$700,000 damages award forfeited in Beanie Babies Case

In Ty Inc v Softbelly's Inc (Civ 00 C 5230 (ND Ill, February 9 2005)) - a case on remand from the US Court of Appeals for the Seventh Circuit - the US District Court for the Northern District of Illinois has found evidence of witness tampering and forfeited a $700,000 damages award to the plaintiff.

Ty Inc, the manufacturer of the small plush stuffed toy animals Beanie Babies, filed an action for trademark infringement against Softbelly's Inc for its use of the name Screenie Beanies for a computer screen cleaner in the shape of a stuffed toy. The district court judge issued a verdict for Ty as a matter of law and awarded it $700,000 in damages. Softbelly filed a motion to vacate that order based on witness tampering. The district court judge denied that motion. The ruling was appealed to the Seventh Circuit, which reversed the district court's decision in Ty's favour as well as the denial of Softbelly's motion to vacate. The case was remanded to the district court for further proceedings, including a new trial (see Not yet in the bag: BEANIES Case remanded).

On remand, the district court held evidentiary hearings on May 21 2004 and October 1 2004 specifically on the issue of witness tampering. The witness tampering claims stemmed from a telephone call that the principal of Ty placed to a potential Softbelly witness.

Softbelly had arranged to have Harold Nizamian testify as an expert witness that the term 'Beanies' was generic when used in connection with soft plush toys. Nizamian based his opinion on his decades of working in the plush toy industry. The day before Nizamian was to testify, Ty's principal, Ty Warner, called Nizamian. Nizamian and Warner gave different accounts of the substance of that conversation. However, in its February 2005 opinion, the district court specifically found that it did not credit Warner's version of the telephone conversation and instead found that Warner had engaged in witness tampering. According to the court, Warner dissuaded Nizamian from testifying during that telephone conversation, and, as a result of the telephone call, Nizamian did not testify. In addition, the court found that Warner lied under oath at the evidentiary hearing about the nature of the telephone call.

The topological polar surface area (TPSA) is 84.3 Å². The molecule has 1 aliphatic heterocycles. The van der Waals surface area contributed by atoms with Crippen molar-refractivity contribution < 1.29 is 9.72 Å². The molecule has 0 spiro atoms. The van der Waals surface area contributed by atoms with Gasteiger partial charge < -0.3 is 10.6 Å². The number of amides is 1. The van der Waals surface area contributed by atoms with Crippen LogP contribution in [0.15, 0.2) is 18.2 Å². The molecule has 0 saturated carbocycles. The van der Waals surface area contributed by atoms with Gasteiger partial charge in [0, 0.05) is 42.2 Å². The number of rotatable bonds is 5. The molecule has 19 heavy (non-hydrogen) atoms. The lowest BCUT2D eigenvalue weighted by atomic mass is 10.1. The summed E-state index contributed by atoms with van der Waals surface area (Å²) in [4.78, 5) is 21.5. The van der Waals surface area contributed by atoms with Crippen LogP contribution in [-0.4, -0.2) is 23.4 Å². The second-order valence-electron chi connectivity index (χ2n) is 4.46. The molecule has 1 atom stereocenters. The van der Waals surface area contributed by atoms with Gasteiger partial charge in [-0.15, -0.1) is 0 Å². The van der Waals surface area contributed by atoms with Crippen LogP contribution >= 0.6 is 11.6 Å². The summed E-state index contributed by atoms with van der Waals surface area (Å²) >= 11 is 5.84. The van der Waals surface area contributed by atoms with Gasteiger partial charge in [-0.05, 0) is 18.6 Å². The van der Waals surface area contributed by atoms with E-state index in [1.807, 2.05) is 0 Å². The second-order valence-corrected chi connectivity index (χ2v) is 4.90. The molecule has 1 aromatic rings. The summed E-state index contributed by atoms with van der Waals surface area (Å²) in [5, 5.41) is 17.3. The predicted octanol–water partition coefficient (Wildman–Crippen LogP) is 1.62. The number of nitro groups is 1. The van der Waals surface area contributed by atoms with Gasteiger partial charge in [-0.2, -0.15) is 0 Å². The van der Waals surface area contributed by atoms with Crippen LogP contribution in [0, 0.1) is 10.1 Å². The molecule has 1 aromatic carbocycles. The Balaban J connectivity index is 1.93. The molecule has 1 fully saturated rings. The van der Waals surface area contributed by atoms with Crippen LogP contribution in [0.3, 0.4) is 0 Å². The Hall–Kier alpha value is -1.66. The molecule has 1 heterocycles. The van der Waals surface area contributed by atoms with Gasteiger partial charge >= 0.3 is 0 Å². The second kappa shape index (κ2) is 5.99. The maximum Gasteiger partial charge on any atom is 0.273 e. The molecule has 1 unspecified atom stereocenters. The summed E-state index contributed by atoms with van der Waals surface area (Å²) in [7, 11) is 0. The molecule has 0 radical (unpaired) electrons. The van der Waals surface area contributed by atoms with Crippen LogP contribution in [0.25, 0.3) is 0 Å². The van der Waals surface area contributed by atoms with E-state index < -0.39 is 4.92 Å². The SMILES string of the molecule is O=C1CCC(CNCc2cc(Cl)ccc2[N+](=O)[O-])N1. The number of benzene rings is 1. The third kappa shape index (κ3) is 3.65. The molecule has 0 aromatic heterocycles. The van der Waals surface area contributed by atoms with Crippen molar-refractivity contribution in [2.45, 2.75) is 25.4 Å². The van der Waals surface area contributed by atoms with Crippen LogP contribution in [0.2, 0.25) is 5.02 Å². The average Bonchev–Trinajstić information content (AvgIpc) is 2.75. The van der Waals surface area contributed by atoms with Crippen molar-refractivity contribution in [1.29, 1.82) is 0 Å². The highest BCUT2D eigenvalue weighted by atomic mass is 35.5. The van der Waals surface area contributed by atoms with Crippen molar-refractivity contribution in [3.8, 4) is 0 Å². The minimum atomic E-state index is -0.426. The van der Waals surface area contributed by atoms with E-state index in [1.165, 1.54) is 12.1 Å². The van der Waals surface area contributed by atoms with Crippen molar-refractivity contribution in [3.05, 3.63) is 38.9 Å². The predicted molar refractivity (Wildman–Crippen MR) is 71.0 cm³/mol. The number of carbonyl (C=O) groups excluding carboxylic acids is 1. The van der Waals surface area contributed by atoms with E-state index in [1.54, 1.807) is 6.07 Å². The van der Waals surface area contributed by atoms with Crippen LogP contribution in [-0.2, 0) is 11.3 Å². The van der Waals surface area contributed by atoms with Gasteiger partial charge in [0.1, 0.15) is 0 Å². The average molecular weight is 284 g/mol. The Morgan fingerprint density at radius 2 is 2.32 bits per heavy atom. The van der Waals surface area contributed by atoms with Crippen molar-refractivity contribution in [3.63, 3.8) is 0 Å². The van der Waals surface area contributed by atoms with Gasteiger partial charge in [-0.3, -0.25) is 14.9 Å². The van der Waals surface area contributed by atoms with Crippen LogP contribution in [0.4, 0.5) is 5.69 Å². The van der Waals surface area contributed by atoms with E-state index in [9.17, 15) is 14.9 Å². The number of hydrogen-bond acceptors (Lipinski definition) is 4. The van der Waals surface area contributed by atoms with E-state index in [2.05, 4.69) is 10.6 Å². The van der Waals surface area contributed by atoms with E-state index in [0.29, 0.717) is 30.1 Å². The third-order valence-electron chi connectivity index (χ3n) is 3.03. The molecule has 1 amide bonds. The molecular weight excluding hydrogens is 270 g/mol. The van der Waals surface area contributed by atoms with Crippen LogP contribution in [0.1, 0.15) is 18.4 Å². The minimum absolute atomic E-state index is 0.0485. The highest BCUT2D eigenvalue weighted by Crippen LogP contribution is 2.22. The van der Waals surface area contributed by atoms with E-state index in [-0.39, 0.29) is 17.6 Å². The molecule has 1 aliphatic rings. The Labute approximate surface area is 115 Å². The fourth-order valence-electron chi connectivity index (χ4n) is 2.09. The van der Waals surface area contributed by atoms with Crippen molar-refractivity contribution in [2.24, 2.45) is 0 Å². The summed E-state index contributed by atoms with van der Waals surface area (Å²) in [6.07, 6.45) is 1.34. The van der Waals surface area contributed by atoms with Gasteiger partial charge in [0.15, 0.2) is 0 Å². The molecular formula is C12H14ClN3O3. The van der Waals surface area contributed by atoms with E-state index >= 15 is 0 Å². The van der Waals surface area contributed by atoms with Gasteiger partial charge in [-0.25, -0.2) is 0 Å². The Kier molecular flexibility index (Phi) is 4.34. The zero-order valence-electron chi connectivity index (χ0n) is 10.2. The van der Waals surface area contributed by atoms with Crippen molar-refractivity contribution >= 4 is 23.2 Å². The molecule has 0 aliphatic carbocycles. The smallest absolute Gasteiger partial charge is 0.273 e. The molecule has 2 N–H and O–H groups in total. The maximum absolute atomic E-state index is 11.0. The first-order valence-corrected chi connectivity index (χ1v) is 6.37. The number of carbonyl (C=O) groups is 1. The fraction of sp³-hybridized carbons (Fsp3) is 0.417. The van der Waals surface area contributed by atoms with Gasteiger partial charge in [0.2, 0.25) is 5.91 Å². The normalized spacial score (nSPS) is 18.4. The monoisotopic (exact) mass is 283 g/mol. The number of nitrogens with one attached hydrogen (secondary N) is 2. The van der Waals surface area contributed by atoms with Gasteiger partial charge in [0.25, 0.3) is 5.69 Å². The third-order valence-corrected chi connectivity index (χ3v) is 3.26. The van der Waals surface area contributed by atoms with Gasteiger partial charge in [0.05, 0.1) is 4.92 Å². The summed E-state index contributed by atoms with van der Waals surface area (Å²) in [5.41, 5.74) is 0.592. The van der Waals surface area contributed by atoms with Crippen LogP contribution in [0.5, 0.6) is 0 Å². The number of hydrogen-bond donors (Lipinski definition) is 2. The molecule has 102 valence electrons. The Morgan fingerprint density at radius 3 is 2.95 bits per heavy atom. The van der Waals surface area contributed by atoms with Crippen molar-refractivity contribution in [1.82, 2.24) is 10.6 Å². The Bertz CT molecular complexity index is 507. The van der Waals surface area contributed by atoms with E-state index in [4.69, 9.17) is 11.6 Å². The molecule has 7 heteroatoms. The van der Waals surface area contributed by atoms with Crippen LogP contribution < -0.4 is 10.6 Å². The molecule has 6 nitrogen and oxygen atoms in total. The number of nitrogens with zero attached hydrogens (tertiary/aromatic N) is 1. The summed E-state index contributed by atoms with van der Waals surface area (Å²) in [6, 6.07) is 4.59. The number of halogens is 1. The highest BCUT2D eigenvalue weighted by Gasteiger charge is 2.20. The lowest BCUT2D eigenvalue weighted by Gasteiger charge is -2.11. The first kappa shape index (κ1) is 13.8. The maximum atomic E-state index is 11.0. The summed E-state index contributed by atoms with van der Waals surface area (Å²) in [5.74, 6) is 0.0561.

The court invoked its inherent power to sanction Ty. Finding that the case did not warrant dismissal, the court instead forfeited the $700,000 damages award and granted Softbelly its expenses and attorneys' fees incurred with respect to the post-trial motion.

Leigh Ann Lindquist, Sughrue Mion PLLC, Washington DC

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